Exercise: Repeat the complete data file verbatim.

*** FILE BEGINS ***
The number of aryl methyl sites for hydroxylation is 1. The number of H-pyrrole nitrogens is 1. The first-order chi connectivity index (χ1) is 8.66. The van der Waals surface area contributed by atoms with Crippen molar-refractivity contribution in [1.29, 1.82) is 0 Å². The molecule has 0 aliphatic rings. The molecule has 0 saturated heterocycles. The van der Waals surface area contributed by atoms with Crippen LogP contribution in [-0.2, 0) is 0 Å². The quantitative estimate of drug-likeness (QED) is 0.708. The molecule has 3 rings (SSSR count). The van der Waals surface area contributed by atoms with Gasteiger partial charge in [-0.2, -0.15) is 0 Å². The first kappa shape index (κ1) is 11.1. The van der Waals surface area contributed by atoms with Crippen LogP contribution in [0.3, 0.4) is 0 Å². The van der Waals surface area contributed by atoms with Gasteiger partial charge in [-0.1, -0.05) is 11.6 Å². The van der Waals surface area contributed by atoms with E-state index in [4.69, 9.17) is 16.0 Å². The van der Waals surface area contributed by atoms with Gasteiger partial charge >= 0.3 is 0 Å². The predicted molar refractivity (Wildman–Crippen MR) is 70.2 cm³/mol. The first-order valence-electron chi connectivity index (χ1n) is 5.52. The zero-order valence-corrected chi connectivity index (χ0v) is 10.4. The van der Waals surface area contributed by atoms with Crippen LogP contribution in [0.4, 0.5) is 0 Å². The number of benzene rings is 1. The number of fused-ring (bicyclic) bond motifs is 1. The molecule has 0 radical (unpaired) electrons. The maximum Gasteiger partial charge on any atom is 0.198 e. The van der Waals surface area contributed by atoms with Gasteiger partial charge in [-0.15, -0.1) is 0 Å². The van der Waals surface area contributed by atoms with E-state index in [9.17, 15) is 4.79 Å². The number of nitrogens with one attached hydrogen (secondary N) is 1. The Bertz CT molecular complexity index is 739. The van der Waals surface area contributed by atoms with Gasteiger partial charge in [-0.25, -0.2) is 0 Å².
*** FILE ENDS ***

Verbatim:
The number of aryl methyl sites for hydroxylation is 1. The number of H-pyrrole nitrogens is 1. The first-order chi connectivity index (χ1) is 8.66. The van der Waals surface area contributed by atoms with Crippen molar-refractivity contribution in [1.29, 1.82) is 0 Å². The molecule has 0 aliphatic rings. The molecule has 0 saturated heterocycles. The van der Waals surface area contributed by atoms with Crippen LogP contribution in [-0.2, 0) is 0 Å². The quantitative estimate of drug-likeness (QED) is 0.708. The molecule has 3 rings (SSSR count). The van der Waals surface area contributed by atoms with Gasteiger partial charge in [-0.2, -0.15) is 0 Å². The first kappa shape index (κ1) is 11.1. The van der Waals surface area contributed by atoms with Crippen LogP contribution in [0.3, 0.4) is 0 Å². The van der Waals surface area contributed by atoms with Gasteiger partial charge in [-0.1, -0.05) is 11.6 Å². The van der Waals surface area contributed by atoms with E-state index in [4.69, 9.17) is 16.0 Å². The van der Waals surface area contributed by atoms with Gasteiger partial charge >= 0.3 is 0 Å². The predicted molar refractivity (Wildman–Crippen MR) is 70.2 cm³/mol. The first-order valence-electron chi connectivity index (χ1n) is 5.52. The zero-order valence-corrected chi connectivity index (χ0v) is 10.4. The van der Waals surface area contributed by atoms with Crippen LogP contribution in [0.4, 0.5) is 0 Å². The number of benzene rings is 1. The number of fused-ring (bicyclic) bond motifs is 1. The molecule has 0 radical (unpaired) electrons. The maximum Gasteiger partial charge on any atom is 0.198 e. The van der Waals surface area contributed by atoms with Gasteiger partial charge in [-0.15, -0.1) is 0 Å². The van der Waals surface area contributed by atoms with E-state index in [9.17, 15) is 4.79 Å². The number of nitrogens with one attached hydrogen (secondary N) is 1. The Bertz CT molecular complexity index is 739. The van der Waals surface area contributed by atoms with Gasteiger partial charge in [-0.25, -0.2) is 0 Å².